High Ceilings: H.R. Pufnstuf Division
Dickie Thon (Jays)
TCF: First, Dickie Joe Thon is a great name, perhaps a legit 60 name. Lucky for the Jays, Thon could also end up being a legit 60 player. At the plate, the 19-year-old son of Dickie William Thon projects to hit for average and power, showing a right-handed swing that you could actually call “pretty.” His work in the field isn’t as projecatable, but he can hold his own; he has good fundamentals, clean actions, and enough arm to make the throws. He has everything you want in a premium up-the-middle player, with bloodlines as a kicker, giving him a first-division ceiling, with even higher projections if the bat reaches it’s potential.
Rosell Herrera (Rockies)
TCF: Herrera has a big offensive ceiling and the defensive tools to stick at shortstop as he climbs the professional ladder. After signing out of the Dominican Republic in the J2 window of 2009, the now-18-year-old has been a player scouts love to talk about: “Have you seen this kid yet? Damn. I think he’s going to hit. Also, stop calling me every night.”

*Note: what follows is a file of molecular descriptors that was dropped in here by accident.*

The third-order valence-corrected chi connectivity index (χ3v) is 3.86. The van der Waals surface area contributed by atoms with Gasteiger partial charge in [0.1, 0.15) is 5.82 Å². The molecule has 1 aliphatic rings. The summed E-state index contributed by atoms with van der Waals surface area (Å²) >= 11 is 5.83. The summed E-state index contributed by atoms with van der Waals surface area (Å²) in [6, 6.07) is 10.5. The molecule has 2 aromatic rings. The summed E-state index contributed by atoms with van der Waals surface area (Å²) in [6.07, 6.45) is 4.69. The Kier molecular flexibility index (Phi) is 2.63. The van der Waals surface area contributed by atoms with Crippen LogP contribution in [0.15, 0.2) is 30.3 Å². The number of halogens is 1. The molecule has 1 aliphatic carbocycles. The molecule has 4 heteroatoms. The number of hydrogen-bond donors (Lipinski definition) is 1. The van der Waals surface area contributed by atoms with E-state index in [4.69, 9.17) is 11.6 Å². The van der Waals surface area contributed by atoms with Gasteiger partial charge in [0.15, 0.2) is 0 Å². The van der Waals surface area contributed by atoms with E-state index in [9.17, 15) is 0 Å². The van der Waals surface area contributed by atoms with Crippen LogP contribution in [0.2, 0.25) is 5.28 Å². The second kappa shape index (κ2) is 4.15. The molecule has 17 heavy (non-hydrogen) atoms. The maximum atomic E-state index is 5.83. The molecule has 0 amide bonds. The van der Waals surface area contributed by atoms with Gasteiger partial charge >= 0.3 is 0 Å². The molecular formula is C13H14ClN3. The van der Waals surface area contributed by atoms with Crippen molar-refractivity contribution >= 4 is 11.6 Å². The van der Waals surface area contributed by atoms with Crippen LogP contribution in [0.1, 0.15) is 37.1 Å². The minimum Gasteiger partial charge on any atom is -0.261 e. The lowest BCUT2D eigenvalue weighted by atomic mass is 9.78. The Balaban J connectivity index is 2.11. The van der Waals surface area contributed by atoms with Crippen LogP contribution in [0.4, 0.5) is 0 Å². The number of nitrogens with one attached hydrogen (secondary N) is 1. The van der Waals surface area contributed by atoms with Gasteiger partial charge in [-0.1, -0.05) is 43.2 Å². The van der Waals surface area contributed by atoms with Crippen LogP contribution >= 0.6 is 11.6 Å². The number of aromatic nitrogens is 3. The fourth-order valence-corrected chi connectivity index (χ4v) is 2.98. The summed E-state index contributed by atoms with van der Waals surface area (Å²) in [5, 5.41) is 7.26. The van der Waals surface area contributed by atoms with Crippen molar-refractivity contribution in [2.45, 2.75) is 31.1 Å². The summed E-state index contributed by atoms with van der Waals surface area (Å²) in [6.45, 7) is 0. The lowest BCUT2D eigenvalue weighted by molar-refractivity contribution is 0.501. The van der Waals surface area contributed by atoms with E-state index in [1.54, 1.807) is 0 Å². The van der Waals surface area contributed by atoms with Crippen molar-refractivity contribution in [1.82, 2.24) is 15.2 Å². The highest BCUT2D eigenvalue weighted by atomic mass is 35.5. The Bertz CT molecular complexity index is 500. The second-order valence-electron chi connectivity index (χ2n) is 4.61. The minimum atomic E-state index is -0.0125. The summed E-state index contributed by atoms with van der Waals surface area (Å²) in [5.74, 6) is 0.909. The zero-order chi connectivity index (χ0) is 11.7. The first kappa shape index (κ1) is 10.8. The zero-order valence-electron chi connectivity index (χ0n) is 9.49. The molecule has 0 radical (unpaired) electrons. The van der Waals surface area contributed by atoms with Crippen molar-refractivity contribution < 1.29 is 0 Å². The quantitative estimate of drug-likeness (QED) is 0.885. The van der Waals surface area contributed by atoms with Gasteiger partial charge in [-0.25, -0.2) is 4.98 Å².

It remains to be seen if Herrera can translate his raw tools into game action; he’s only a week into his stateside debut. If he lives up to his projections, Herrera could be a first-division regular with the ability to hit for average, reach base at a high clip, the strength/swing to produce at least average power (possibly more), and the defensive chops to stay up the middle, even if his body proves to be too much man for shortstop.
Matt Lipka (Braves)